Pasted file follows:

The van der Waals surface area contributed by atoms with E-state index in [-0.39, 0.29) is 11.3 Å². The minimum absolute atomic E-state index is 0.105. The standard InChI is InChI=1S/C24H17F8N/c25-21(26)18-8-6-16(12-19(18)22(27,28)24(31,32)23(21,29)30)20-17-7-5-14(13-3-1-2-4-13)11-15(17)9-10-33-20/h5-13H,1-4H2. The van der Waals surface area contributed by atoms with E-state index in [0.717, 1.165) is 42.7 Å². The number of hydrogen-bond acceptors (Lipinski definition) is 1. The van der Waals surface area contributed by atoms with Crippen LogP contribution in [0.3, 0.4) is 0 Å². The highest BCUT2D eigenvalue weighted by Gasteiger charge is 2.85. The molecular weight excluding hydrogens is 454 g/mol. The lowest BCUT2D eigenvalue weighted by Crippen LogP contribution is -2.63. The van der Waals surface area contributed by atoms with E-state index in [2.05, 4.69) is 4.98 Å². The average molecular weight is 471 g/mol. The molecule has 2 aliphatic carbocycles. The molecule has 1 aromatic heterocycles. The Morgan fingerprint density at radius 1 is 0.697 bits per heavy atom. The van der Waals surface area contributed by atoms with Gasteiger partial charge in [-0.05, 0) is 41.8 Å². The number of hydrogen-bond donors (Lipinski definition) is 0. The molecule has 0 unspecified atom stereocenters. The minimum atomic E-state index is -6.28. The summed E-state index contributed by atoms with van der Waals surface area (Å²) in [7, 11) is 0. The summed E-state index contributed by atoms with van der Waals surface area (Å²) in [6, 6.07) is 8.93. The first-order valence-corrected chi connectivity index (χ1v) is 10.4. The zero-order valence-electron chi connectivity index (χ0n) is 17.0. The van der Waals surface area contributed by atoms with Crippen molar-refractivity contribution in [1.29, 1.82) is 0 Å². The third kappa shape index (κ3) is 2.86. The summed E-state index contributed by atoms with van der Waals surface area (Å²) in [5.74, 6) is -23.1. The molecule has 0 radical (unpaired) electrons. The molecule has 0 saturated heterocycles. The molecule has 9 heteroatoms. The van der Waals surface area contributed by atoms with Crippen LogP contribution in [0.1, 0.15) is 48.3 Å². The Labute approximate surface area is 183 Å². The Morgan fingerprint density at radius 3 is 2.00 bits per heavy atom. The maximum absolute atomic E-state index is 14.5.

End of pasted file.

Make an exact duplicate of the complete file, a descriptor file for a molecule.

The van der Waals surface area contributed by atoms with E-state index in [-0.39, 0.29) is 11.3 Å². The minimum absolute atomic E-state index is 0.105. The standard InChI is InChI=1S/C24H17F8N/c25-21(26)18-8-6-16(12-19(18)22(27,28)24(31,32)23(21,29)30)20-17-7-5-14(13-3-1-2-4-13)11-15(17)9-10-33-20/h5-13H,1-4H2. The van der Waals surface area contributed by atoms with E-state index in [0.717, 1.165) is 42.7 Å². The number of hydrogen-bond acceptors (Lipinski definition) is 1. The van der Waals surface area contributed by atoms with Crippen LogP contribution in [0.3, 0.4) is 0 Å². The highest BCUT2D eigenvalue weighted by Gasteiger charge is 2.85. The molecular weight excluding hydrogens is 454 g/mol. The lowest BCUT2D eigenvalue weighted by Crippen LogP contribution is -2.63. The van der Waals surface area contributed by atoms with E-state index in [2.05, 4.69) is 4.98 Å². The average molecular weight is 471 g/mol. The molecule has 2 aliphatic carbocycles. The molecule has 1 aromatic heterocycles. The Morgan fingerprint density at radius 1 is 0.697 bits per heavy atom. The van der Waals surface area contributed by atoms with Gasteiger partial charge in [-0.05, 0) is 41.8 Å². The number of hydrogen-bond donors (Lipinski definition) is 0. The molecule has 0 unspecified atom stereocenters. The minimum atomic E-state index is -6.28. The summed E-state index contributed by atoms with van der Waals surface area (Å²) in [7, 11) is 0. The summed E-state index contributed by atoms with van der Waals surface area (Å²) in [6, 6.07) is 8.93. The first-order valence-corrected chi connectivity index (χ1v) is 10.4. The zero-order valence-electron chi connectivity index (χ0n) is 17.0. The van der Waals surface area contributed by atoms with Crippen molar-refractivity contribution in [1.29, 1.82) is 0 Å². The third kappa shape index (κ3) is 2.86. The summed E-state index contributed by atoms with van der Waals surface area (Å²) in [5.74, 6) is -23.1. The molecule has 0 radical (unpaired) electrons. The molecule has 0 saturated heterocycles. The molecule has 9 heteroatoms. The van der Waals surface area contributed by atoms with Crippen LogP contribution in [0.1, 0.15) is 48.3 Å². The Labute approximate surface area is 183 Å². The Morgan fingerprint density at radius 3 is 2.00 bits per heavy atom. The maximum absolute atomic E-state index is 14.5.